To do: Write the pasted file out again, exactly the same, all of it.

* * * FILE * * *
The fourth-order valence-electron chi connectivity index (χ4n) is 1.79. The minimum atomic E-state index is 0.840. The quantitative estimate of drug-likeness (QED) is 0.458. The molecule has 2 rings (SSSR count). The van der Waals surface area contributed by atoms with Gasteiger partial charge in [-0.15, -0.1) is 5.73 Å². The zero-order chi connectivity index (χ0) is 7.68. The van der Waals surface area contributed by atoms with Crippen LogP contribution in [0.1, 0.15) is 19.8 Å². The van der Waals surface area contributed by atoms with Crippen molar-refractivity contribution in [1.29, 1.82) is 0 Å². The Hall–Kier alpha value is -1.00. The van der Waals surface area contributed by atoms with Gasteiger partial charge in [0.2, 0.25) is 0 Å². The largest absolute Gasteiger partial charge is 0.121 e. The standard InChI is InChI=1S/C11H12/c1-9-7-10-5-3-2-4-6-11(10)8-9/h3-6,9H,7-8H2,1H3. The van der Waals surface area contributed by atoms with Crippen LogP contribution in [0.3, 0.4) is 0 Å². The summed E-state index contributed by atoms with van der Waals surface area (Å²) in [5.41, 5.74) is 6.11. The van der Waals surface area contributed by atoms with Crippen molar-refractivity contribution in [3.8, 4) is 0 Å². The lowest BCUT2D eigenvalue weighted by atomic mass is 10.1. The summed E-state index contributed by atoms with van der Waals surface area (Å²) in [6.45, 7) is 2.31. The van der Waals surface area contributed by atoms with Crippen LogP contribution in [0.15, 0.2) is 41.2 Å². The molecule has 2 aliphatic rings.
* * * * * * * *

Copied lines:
The fourth-order valence-electron chi connectivity index (χ4n) is 1.79. The minimum atomic E-state index is 0.840. The quantitative estimate of drug-likeness (QED) is 0.458. The molecule has 2 rings (SSSR count). The van der Waals surface area contributed by atoms with Gasteiger partial charge in [-0.15, -0.1) is 5.73 Å². The zero-order chi connectivity index (χ0) is 7.68. The van der Waals surface area contributed by atoms with Crippen LogP contribution in [0.1, 0.15) is 19.8 Å². The van der Waals surface area contributed by atoms with Crippen molar-refractivity contribution in [1.29, 1.82) is 0 Å². The Hall–Kier alpha value is -1.00. The van der Waals surface area contributed by atoms with Gasteiger partial charge in [0.2, 0.25) is 0 Å². The largest absolute Gasteiger partial charge is 0.121 e. The standard InChI is InChI=1S/C11H12/c1-9-7-10-5-3-2-4-6-11(10)8-9/h3-6,9H,7-8H2,1H3. The van der Waals surface area contributed by atoms with Crippen LogP contribution in [0.3, 0.4) is 0 Å². The summed E-state index contributed by atoms with van der Waals surface area (Å²) in [5.41, 5.74) is 6.11. The van der Waals surface area contributed by atoms with Crippen molar-refractivity contribution in [3.8, 4) is 0 Å². The lowest BCUT2D eigenvalue weighted by atomic mass is 10.1. The summed E-state index contributed by atoms with van der Waals surface area (Å²) in [6.45, 7) is 2.31. The van der Waals surface area contributed by atoms with Crippen LogP contribution in [0.15, 0.2) is 41.2 Å². The molecule has 2 aliphatic rings.